To this point, Wallace has been successful at every level of his pro career. In 2008, his first professional season, he was sent to the prestigious Arizona Fall League and named to the AFL's Rising Stars Game and All-Prospect Team. Last year, he played in the All-Star Futures Game, and this season, he was named a Pacific Coast League All-Star and hit .301 with 18 home runs and 61 RBI in 95 games with the Las Vegas 51's.
Wallace flashed his potential at the Major League level on August 30, in a game against the St. Louis Cardinals, the organization in which he started his professional career. He went 3-for-3 and had an RBI double in the 7th inning to help the Astros defeat the Cardinals 3-0.
"Doing it at our place against my old team was pretty fun, and driving in the run that kind of cinched it, that was fun for me," he said. "Any time you play your old team, you want to play well."
Another highlight of Wallace's time so far in the Majors was seeing his former Sun Devils teammate Ike Davis, also a rookie first baseman, when the Astros met the New York Mets. Wallace and Davis came into ASU as freshmen in 2006, and they starred together for three seasons before both departing as first-round draft picks in 2008.
"Playing together for those three years really gave us a bond, so when you play against him, it's fun," Wallace said of his friendship with Davis. "He's somebody who is kind of going through the same thing right now. He's a rookie also, and he's having a great year, but he's had some ups and downs. It's something where we can lean on each other, talk to each other and help each other out."
Another thing Wallace said he's enjoyed about his time in the Majors has been the lifestyle. The early-morning flights and even earlier bus rides that come with life in the Minor Leagues have been replaced by charter jets and five-star hotels.
"It's pretty special," he said. "They treat us really well. It's hard work, but you definitely get spoiled a little bit. It's fun to be a part of it."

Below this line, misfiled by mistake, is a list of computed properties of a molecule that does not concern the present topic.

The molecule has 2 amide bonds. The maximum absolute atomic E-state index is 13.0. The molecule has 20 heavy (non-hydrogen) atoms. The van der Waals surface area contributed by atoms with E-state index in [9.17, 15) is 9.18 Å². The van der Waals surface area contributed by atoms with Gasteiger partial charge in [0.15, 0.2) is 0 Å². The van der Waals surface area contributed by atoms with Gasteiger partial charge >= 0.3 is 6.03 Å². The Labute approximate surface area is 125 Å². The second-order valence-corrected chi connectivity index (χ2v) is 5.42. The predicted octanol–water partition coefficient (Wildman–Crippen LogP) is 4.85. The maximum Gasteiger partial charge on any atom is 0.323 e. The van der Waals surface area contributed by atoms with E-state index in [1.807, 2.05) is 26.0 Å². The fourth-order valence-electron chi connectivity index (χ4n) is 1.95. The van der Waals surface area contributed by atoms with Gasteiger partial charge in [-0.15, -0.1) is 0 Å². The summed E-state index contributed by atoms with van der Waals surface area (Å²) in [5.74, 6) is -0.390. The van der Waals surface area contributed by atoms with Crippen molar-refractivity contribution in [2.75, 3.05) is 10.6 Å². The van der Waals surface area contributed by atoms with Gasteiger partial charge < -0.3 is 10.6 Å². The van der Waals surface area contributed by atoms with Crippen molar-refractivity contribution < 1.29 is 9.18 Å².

One of the most accomplished players in Arizona State's proud baseball history, Wallace said he still keeps up with the Sun Devils.
"It's where I grew up as a player, so I watch them every chance I get," he said. "It's a family, so what they do is part of what we do."
In fact, when the Astros visited Phoenix for a three-game series with the Diamondbacks, he took time to stop by Packard Stadium and catch up with some of the baseball staff.
"I try to stay as close to them as I can," he said. "They did a lot for me, throughout those years when I was there, and they continue to today. Everyone there was a part of us growing up as players."
Wallace had a highly-decorated career at ASU. He was the Pac-10 Player of the Year in both 2007 and 2008, and he won the Pac-10 Triple Crown (leading the conference in batting average, home runs and RBI) both years. He is the only player in Pac-10 history to win the conference's Triple Crown twice.
He is also one of two players in school history to hit over .400 in two different seasons, as he hit .404 in 2007 and .410 in 2008. His .398 career batting average ranks second in school history, and he is tied for fourth in ASU history with 45 home runs.
However, he said there is something else that he remembers the most about his time in the Maroon and Gold.
"My favorite thing about ASU was just my teammates and the way we played the game," he said. "We played with a passion that not a lot of programs can say they played with every day. I think that changed me as a player. It gave me a drive that not everyone has."